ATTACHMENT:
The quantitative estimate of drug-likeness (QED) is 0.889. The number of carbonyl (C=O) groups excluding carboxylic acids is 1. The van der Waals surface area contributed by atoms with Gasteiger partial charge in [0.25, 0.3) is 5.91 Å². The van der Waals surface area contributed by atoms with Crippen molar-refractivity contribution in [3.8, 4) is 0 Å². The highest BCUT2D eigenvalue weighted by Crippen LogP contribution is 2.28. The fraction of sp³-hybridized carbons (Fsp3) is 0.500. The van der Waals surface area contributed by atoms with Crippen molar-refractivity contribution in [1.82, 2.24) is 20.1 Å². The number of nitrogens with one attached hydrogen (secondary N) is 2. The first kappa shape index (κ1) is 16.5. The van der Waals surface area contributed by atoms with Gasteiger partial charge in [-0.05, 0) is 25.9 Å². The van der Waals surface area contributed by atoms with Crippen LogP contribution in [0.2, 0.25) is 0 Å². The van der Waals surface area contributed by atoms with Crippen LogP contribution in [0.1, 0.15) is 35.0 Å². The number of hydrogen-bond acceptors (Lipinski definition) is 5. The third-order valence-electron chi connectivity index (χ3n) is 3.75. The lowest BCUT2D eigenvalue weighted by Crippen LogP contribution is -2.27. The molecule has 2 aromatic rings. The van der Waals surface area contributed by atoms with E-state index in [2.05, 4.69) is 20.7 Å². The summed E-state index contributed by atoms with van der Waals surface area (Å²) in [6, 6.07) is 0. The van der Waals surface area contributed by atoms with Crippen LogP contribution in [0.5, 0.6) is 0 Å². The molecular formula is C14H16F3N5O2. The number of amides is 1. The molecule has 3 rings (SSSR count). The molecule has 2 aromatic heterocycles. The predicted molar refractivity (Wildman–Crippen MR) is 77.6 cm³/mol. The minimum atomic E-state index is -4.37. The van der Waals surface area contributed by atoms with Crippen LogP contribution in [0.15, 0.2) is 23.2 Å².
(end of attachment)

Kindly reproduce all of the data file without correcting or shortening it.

The quantitative estimate of drug-likeness (QED) is 0.889. The number of carbonyl (C=O) groups excluding carboxylic acids is 1. The van der Waals surface area contributed by atoms with Gasteiger partial charge in [0.25, 0.3) is 5.91 Å². The van der Waals surface area contributed by atoms with Crippen molar-refractivity contribution in [3.8, 4) is 0 Å². The highest BCUT2D eigenvalue weighted by Crippen LogP contribution is 2.28. The fraction of sp³-hybridized carbons (Fsp3) is 0.500. The van der Waals surface area contributed by atoms with Crippen molar-refractivity contribution in [1.82, 2.24) is 20.1 Å². The number of nitrogens with one attached hydrogen (secondary N) is 2. The first kappa shape index (κ1) is 16.5. The van der Waals surface area contributed by atoms with Gasteiger partial charge in [-0.05, 0) is 25.9 Å². The van der Waals surface area contributed by atoms with Crippen LogP contribution in [0.2, 0.25) is 0 Å². The van der Waals surface area contributed by atoms with Crippen LogP contribution in [0.1, 0.15) is 35.0 Å². The number of hydrogen-bond acceptors (Lipinski definition) is 5. The third-order valence-electron chi connectivity index (χ3n) is 3.75. The lowest BCUT2D eigenvalue weighted by Crippen LogP contribution is -2.27. The molecule has 2 aromatic rings. The van der Waals surface area contributed by atoms with E-state index in [2.05, 4.69) is 20.7 Å². The summed E-state index contributed by atoms with van der Waals surface area (Å²) in [6, 6.07) is 0. The van der Waals surface area contributed by atoms with Crippen LogP contribution in [0.5, 0.6) is 0 Å². The molecular formula is C14H16F3N5O2. The number of amides is 1. The molecule has 3 rings (SSSR count). The molecule has 2 aromatic heterocycles. The predicted molar refractivity (Wildman–Crippen MR) is 77.6 cm³/mol. The minimum atomic E-state index is -4.37. The van der Waals surface area contributed by atoms with Crippen LogP contribution in [0.15, 0.2) is 23.2 Å².